In this respect, the EU has commissioned several frameworks addressing the intake of selected nutrients. The respective initiatives aim to reduce levels of risk nutrients such as salt, saturated fats, trans-fatty acids, or added sugar. The impact of food reformulation policies is expected to increase as the political commitment behind has been visible and is likely to intensify with the preparations for the next EU Action Plan for Childhood Obesity (its current version is due to expire in 2020, mid-term evaluation has already been carried out).

In promoting healthy diets, consumers’ awareness is extremely important. It goes hand in hand with information provided to consumers. Nutritional composition labeling has been a topical issue at the EU level. The matter catches the attention particularly due to two aspects – internal market functioning and public health protection. However, as the policy experience shows, the EU has green-lighted nutritional labels introduced by several Member States which may be regarded as a quite surprising move in comparison to the past. Besides, a similar situation occurs in case of country-of-origin-labeling that is politically connected to the growing trend of food-populism across the bloc. From the regulatory point of view, nationally driven actions often evoke a pressure to harmonize (to protect the internal market, as country-specific labeling legislation creates an extra compliance burden for food operators and undermines the internal market).

Labeling discussions, nonetheless, go beyond foodstuffs. The EU has been seeking options to address nutritional labeling of alcoholic beverages too. Last year the industry has been called on to come up with a self-regulatory mechanism on alcohol nutritional labeling. The revised proposal is expected to be presented in due course. In this respect, sectoral diversity comes in place – consumption patterns differ based on the type of alcohol consumed so finding a common solution on how to display nutritional information may be tricky. If the discussion between the industry and the regulator fails, specific EU legislation on calorie information may be put forward. Furthermore, in its recent action, the European Parliament called for wine calories on bottles to be included into the CAP revision.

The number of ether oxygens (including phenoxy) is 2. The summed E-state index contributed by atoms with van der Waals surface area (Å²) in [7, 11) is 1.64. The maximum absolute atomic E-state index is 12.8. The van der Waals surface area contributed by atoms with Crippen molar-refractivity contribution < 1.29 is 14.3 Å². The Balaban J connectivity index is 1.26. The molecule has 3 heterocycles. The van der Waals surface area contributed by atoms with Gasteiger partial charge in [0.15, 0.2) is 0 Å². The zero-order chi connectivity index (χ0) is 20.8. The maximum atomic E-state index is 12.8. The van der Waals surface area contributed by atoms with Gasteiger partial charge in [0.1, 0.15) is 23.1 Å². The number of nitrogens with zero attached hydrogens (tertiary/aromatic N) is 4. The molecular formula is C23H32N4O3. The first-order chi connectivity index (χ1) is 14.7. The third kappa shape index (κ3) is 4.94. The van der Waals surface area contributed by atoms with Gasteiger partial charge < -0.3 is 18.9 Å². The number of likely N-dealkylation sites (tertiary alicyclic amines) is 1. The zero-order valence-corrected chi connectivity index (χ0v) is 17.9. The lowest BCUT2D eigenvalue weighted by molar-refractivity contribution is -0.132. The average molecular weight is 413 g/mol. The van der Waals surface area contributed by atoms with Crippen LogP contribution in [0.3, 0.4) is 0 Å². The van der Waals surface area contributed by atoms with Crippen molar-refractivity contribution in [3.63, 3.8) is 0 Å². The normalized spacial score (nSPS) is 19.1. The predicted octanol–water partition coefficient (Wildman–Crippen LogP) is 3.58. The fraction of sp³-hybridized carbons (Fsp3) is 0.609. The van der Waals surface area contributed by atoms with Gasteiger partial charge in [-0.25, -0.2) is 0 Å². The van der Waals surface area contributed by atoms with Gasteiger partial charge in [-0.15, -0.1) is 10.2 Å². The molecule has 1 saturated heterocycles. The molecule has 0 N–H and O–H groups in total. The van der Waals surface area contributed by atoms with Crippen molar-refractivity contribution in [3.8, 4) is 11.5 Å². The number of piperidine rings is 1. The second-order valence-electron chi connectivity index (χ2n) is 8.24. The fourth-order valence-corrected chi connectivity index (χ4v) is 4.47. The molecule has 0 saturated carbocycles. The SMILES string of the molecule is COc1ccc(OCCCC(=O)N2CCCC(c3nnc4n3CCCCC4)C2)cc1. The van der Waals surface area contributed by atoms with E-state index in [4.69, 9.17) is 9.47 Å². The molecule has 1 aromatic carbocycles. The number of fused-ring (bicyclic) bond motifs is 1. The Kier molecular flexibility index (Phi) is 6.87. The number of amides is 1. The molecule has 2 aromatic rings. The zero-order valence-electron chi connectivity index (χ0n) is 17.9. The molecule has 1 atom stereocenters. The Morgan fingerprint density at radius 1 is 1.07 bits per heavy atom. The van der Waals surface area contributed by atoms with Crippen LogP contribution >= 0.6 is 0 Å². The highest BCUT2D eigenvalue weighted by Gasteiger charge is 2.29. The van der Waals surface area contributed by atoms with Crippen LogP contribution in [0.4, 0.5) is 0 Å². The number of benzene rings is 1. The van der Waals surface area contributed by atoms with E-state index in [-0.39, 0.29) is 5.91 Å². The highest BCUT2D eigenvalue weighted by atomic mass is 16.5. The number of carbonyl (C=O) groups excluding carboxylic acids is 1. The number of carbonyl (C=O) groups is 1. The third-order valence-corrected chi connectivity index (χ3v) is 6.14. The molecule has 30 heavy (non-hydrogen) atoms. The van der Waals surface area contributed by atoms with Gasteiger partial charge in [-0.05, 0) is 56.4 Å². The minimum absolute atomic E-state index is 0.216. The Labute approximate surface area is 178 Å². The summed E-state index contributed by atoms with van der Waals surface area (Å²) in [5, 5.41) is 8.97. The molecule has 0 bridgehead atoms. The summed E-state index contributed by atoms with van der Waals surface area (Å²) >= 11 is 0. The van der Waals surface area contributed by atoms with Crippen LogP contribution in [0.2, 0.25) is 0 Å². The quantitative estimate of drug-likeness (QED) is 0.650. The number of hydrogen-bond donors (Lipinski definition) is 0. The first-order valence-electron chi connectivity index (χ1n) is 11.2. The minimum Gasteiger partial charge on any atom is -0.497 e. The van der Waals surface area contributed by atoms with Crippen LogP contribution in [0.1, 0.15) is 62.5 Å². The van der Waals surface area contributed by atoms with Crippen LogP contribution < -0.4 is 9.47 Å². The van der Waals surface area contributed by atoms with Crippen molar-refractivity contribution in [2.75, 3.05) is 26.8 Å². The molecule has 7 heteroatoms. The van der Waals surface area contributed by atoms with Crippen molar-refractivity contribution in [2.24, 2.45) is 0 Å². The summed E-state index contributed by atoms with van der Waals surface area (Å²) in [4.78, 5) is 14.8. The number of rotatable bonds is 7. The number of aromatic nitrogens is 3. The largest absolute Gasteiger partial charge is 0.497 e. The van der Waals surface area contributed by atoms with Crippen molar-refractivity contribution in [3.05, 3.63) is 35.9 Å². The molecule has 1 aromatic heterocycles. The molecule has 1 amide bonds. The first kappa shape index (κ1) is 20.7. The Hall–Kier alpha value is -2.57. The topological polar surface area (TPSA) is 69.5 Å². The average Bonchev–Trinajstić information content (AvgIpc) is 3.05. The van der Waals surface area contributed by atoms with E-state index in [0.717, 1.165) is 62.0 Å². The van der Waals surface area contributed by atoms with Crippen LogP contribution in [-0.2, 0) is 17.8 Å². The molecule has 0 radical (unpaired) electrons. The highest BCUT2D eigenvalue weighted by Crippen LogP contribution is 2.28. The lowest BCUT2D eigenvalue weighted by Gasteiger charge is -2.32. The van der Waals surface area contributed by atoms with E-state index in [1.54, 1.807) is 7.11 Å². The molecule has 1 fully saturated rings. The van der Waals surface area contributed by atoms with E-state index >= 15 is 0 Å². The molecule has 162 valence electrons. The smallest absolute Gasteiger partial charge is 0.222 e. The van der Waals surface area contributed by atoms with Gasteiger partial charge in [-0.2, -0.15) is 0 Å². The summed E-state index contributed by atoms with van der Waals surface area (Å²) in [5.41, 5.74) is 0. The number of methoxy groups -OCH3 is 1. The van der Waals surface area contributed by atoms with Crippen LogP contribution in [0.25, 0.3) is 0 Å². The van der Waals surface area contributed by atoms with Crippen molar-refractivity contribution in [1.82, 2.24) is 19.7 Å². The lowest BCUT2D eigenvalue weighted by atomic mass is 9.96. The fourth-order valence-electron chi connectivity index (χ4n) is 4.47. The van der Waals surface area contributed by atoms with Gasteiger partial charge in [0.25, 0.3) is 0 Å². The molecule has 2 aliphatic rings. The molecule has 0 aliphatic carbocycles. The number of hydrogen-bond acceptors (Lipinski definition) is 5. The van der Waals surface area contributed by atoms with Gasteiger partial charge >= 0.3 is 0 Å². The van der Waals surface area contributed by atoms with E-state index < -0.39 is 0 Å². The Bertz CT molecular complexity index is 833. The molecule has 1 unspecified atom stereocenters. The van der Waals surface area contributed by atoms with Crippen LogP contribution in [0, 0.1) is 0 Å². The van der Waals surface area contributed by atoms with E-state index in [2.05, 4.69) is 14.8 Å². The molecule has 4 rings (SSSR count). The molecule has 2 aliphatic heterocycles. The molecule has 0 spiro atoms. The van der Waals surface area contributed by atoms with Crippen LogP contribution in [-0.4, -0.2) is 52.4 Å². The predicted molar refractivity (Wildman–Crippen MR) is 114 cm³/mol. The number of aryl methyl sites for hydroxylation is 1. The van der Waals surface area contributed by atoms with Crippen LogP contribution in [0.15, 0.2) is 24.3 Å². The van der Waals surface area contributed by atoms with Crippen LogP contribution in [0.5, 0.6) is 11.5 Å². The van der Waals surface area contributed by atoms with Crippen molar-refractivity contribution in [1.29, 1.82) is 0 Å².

All in all, the agri-food sector can be characterized by its complexity. It is determined by a number of overarching factors that evolve in time and are thus not exclusively framed. As proven by time, the sector has always been the beating heart of the EU and its significance is only to grow with arising challenges of the agri-food supply chain, consumer health as well as the environment. Coupled with political issues that are always entering the policy-process, the new EU administration will be facing a crucial task to ensure the sector remains dynamic and competitive while responding to needs of a better quality of life for the people living in the EU. It is therefore vital to keep an eye on the periods ahead to be ready for potential regulatory interventions that may re-define the sector and to use the readiness for the benefit of both business and society.

David Bielik is Account Executive at Fipra Slovakia

Originally published in Connection, the magazine published by AmCham Slovakia

(Source: AmCham)